Chiseling Stones


It was near madness when Ubaid Mehraj decided to chase his dreams of turning raw stones into tiles instead of reaping benefits of his engineering degree. Tasavur Mushtaq talks to the young entrepreneur who despite odds managed to translate his dreams into reality

Ubaid Mehraj

Jubilations were all around in the modest house of Ubaid Mehraj who cracked All India Engineering Entrance Examination (AIEEE) in 2005 which enabled him to get admission in National Institute of Technology (NIT) at Hazratbal. Ubaid’s banker father and homemaker mother were satisfied with the performance of their son as they had thought that he will get a decent job. But as the fate had in store, after few semesters, Ubaid’s idea of life put serious question mark on the dream of his parents of him getting a good job as he planned to be entrepreneur and try innovative ideas. There was resentment to his approach as everybody thought he is going to land in trouble. The first offer he rejected was Rs 4.5 Lakh per annum package from a reputed company outside J&K.

The family had a reason as Ubaid’s academic career was not that ‘glorious’.  “I was never good at academics. In fact never in the race,” says Ubaid with a smile. Not only this while being in NIT, Ubaid was rusticated for a year, but later Court order gave him relief and he joined back. “For being upright I was punished.”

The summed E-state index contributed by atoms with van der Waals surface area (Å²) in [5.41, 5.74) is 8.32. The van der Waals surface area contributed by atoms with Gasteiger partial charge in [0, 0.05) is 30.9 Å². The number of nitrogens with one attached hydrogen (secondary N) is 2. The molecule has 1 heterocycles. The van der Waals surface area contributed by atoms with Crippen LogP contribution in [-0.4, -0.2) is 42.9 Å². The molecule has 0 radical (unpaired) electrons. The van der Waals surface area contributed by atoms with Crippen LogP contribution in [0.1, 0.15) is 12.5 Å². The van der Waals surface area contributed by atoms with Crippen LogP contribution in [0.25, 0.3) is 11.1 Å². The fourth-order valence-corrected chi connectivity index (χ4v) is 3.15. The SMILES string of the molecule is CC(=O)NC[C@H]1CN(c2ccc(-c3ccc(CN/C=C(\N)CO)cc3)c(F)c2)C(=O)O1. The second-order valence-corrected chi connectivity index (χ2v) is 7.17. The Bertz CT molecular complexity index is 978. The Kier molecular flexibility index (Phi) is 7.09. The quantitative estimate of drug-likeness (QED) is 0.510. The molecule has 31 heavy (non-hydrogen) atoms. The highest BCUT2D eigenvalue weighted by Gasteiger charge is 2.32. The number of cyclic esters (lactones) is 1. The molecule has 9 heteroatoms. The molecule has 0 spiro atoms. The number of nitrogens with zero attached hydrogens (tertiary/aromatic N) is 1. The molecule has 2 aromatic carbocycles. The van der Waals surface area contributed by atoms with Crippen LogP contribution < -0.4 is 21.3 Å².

Prior to joining engineering field, Ubaid’s childhood dream was to join Army. He says uniform and discipline always fascinated him. But what went wrong in pursuing the dream, Ubaid says was issue of ‘nationality’.

Now 28, Ubaid did his in Metallurgical and Material Engineering in 2010.  Though he could not join army, but he had inculcated self discipline in him and playing with stones always fascinated him. In his last semesters at NIT, Ubaid visited many production units in India to have firsthand experience of how stones are chiseled and given shape. He also worked in production plant to know the tricks of the trade.

Done with his degree, as he came back to valley, he was all set to make his dream of chiseling stone in to a reality. The idea to approach Entrepreneurship Development Institute (EDI) struck his mind and he went to their Pampore Office. His visit was a success. He got 7.5 lakh subsidy from EDI and 25 lakh finance from Jammu and Kashmir Bank which he believes was enough to get started. He finally started his unit in Industrial Area Khonmoh where initially he had machinery for Marble, Granite, and what in local parlance is called Dever (Ashlow).

Ubaid named his unit: L- Crystals, which became Valley’s mass scale unit where mechanized processing of stone took place to make it in to fine tiles.

He says that his unit is one among largest unit in valley which has machines like block cutters, Ganti cranes, numetic polishers, edge cutting machines and mobile loaders.

The genius is that he has modified the machines according to the local need, specifically to make dever into fine tiles, which till date valley has not seen.

The primitive means of processing a stone by hand entails loss of 60 per cent, but in Ubaid’s unit this loss is minimized to just 15 per cent. This reduction in loss in turn has made the finished product cheaper by huge margins.

After completing one successful year in the trade, Ubaid has now moved to Kargil in Ladakh region for mining at much larger scale. Earlier he used to get raw material from local miners, but now he is into industrial mining.

Chiseling Stones

Ubaid does not regret turning down the lucrative job offer to chase his dream. Putting efforts, his business is giving good returns. After completing one year of operation this year, Ubaid’s sales have crossed 25 lakhs in a year. Not only this, his clientele has crossed the mountains of valley as he says there are orders from various parts of India especially from builders.